It is possible Republican primaries and caucuses will set records this year. Analysts have found a link between debate viewership and turnout, and we know ratings are high. The bigger the crowd, the better for Trump, as his voters are less likely partisan Republicans with a habit of participation.
Trump voters are distinctly less educated. This is a huge indicator of voting turnout. In the 2012 election, 76% of registered college-educated whites voted. Only 57% of non-college whites did. A similar gap usually exists in primaries and caucuses.
If The Donald can get these voters to the polls, it will both give him a real shot to get nominated and provide a way next fall to make up for the very real chance of having Hillary Clinton pick up 75% of the Hispanic vote against him.
The argument for Rubio is the inverse. If the 2016 electorate looks like the 2012 group, the only difference being a further shift toward non-white voters, having a GOP candidate who can appeal to educated moderates and Hispanics is a mathematical necessity.
Think of Cruz as splitting the difference. More linked to the Tea Party than Rubio, less likely to completely alienate Hispanics than Trump, he’s a way for Republican voters to hope to get the best of both worlds. In a two-way contest against either, he would stand an excellent chance. In a three-way race, he might find himself squeezed out.
Each scenario is possible. While Monmouth is likely at least slightly underestimating the potential for a massive turnout of Iowa voters, the odds of participation on the order of CNN’s sample is similarly unlikely. We shouldn’t just split the difference. Depending on the tenor of things over the next several weeks, one or the other will become more feasible.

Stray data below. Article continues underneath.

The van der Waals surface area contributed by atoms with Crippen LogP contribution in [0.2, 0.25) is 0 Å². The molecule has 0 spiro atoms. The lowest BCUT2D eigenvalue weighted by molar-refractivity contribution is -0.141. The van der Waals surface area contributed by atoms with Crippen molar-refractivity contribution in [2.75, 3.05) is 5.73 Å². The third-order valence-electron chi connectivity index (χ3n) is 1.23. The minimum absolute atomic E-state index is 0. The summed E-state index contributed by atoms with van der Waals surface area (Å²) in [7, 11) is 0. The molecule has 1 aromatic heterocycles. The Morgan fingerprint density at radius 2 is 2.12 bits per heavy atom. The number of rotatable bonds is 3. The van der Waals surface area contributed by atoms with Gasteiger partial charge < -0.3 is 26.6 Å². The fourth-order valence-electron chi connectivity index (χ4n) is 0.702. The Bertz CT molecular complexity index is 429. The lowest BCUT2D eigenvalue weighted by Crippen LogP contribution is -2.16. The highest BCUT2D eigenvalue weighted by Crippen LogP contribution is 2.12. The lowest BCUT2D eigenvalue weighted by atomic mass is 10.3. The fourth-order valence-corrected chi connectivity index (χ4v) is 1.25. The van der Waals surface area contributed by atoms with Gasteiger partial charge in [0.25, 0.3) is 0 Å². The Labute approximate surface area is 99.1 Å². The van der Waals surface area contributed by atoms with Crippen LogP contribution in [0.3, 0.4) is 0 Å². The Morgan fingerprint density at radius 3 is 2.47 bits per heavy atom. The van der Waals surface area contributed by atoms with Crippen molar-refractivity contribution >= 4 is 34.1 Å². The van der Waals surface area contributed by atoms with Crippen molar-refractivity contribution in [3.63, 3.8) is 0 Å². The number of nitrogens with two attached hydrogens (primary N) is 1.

Speaking of tenor, Donald Trump definitely believes this thesis. His new campaign to suggest Muslims should not enter the United States is a clear attempt to make sure his voters actually make it to caucus night.
The biggest disagreement between polls is not about how many voters like Trump, but what they will do about it. When he takes things up yet another level, he sacrifices a small amount of favorability among voters who would otherwise not turn out or choose a competitor.
In exchange, he is hoping to get these voters who have stayed away to decide he’s worth believing in. In Iowa, Independents need to actually change their registration to Republican to participate in the caucus, so firing them up is extra important.
Among evangelical voters who normally participate, Trump is already trailing Cruz by a noticeable amount. If his heightened rhetoric pushes a few voters to the more mellow Carson as a reaction, all the better.
Cruz has a fairly spotless conservative record. Trump, a Democrat for the Bush 43 years, does not. Absent the fireworks, conservative voters are more likely to prefer Cruz, Rubio, or one of the other more ideologically consistent candidates.
Nowhere near most self-described conservatives subscribe to this sort of rhetoric. Dick Cheney loudly denounced Trump yesterday. Contrary to common opinion, The Donald’s support is equally split between conservatives and moderates. But some self-described conservatives do, and this helps keep them in his column.